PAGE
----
With the new year upon us, make sure your company is doing it all it can to keep its employees happy by ensuring morale is high. SAD (or Seasonal Affective Disorder) can be the strongest in January and February when days tend to be shorter and colder.
When morale is low, the obvious result is disengaged employees and a suffering business. And trust us, low morale can really cost you. A Gallup Poll from the early 2000s estimated that there were “...more than 22 million workers-- in the United States alone-- who are extremely negative or ‘actively disengaged’” at work, which cost the U.S. economy about $250- $300 billion each year.
While Gallup's newest poll showed some improvement in employee engagement since 2000, it isn't much. In 2014, 51% of employees remained "not engaged," and 17.5% were "actively disengaged."
But when morale is high, your employees will work together towards a common goal, and your business will boom. There have been a number of studies over the years proving this.
Don’t let the winter blues affect your company! Understand what causes low employee morale. That way, if it’s happening in your company, you’ll be able to recognize it right away and work towards bringing it up. Now, let’s examine the causes of low employee morale.
1. Lack of Communication and Clear Instruction
This employee morale crusher is by far the worst: 33% of human resources managers surveyed said lack of communication was the main cause of low morale.
When employees don’t know exactly what they should be doing for a certain task, they’ll feel unstable and unsure. A lack of effective communication isolates team members and closes off the open flow of ideas.
2. Lack of Trust
Trust is important for a positive company culture. It's also directly related to employee morale, as some studies have shown. If your employees don’t trust you, they won’t feel invested in the business. Build a culture of trust. Say what you mean and follow through. Which goes hand in hand with...
When team members or leaders are dishonest, employees don’t trust them. If there is no trust, there is no effective teamwork. It's as simple as that.
Constantly peeking over your employees’ shoulders can make them feel nervous. 18% of human resources managers agree.
If you don’t give your employees the space to freely do their work in the way that feels most comfortable for them, they won’t be doing their best. Find the perfect balance, one that allows you to manage your team effectively, but also gives them some space.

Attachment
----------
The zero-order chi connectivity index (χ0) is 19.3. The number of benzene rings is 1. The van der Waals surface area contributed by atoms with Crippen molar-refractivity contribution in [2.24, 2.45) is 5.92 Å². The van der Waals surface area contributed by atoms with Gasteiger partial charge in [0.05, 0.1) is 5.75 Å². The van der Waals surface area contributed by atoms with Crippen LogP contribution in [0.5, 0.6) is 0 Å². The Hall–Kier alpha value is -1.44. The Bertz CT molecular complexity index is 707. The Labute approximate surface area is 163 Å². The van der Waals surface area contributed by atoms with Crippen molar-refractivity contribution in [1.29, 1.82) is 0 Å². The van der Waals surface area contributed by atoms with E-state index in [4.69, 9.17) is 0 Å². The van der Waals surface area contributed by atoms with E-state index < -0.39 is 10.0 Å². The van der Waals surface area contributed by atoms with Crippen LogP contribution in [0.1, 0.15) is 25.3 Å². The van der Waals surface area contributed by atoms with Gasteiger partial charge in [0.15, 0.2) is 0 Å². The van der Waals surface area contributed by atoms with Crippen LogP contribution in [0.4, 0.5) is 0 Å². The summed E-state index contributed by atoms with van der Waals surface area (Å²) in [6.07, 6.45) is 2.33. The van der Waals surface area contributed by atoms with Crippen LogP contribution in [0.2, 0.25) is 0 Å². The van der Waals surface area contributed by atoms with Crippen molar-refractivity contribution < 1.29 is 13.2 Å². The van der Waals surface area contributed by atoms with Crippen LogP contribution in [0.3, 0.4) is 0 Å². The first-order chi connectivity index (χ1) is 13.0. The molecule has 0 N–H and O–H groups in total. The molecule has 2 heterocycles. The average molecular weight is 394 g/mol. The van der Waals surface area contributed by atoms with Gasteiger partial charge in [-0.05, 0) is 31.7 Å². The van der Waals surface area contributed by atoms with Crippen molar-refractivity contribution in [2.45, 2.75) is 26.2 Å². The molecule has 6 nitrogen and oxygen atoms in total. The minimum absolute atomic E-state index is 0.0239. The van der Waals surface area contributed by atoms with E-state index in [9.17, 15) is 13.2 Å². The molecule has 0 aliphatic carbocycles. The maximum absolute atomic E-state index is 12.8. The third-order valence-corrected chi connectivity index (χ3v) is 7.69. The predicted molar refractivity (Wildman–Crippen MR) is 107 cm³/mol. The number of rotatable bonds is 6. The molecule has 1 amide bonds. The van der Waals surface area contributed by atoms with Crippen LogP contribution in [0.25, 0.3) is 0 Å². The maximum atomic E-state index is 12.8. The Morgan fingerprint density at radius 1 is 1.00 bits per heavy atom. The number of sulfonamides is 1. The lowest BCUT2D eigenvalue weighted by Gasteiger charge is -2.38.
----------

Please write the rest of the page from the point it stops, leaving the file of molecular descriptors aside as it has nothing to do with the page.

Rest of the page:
5. No Team Bonding
When employees don’t feel connected to their coworkers, they don’t feel connected to the business as a whole.
Conversely, if they are bonded with their team, they are more likely to enjoy being at work, as well as the work they do. Make time for your team to bond together with team bonding activities at (and outside of) work.
Happy teams perform better. Learn how to keep your employees happy and productive.
6. Lack of Praise or Thanks
Saying thank you, or recognizing a team member’s good work, can go a long way. When you rarely say thank you or “great job!” employees may start to feel like their work doesn’t matter, and morale goes down; 15% of human resources managers report this as well.
While many people might say they don’t need this kind of recognition, it really helps to boost self esteem. And high self esteem leads to high morale.
7. Lack of Training
It’s one thing to have independence within your position, but when we feel as if we are floundering and without guidance, our morale sinks. Make sure you train your employees adequately and that they feel there is a support system behind them.
8. Lack of Acceptance for Responsibility
When the boss, or the team, doesn’t accept responsibility for their actions (especially their mistakes), it pushes employees away. Blameless team members might be afraid that the blame will unfairly shift to them. It creates a dishonest environment, one in which it’s difficult to work together.
When employees don’t feel respected, they don’t like being at work- period.
10. Unrealistic Goal Setting
If you set a goal employees cannot reach, all their hard work will be for naught. They won’t be able to reach it, their confidence will be dashed, and morale will go down.
Meet with your supervisees regularly and set goals they can reach; those goals can always be set higher, as time goes by. Which brings us to...
11. Inadequate Supervisory Meetings
If you don’t schedule regular meetings between supervisors and supervisees, employees may feel a bit lost. They might not know if they are doing things right or wrong, and will lack guidance. Their work will suffer, whether it’s because they in fact aren’t doing something right, or they just don’t know.
Even if everything is going fine, supervisory meetings can help you and your employees stay on track. And when something of issue does come up, your employee will have a venue in which to voice it. So, have those meetings, and make sure they are useful and efficient.
Be a good leader. If any of these morale killers are present at your office, recognize it and take steps to ameliorate it ASAP!
One great suggestion is to take regular employee satisfaction surveys. You can also use our tips for boosting team morale. Working on your team’s morale will make your office a better place to work, which will lead to fabulous returns for your company.
This material has been prepared for informational purposes only, and is not intended to provide, and should not be relied on for, legal or tax advice. If you have any legal or tax questions regarding this content or related issues, then you should consult with your professional legal or tax advisor.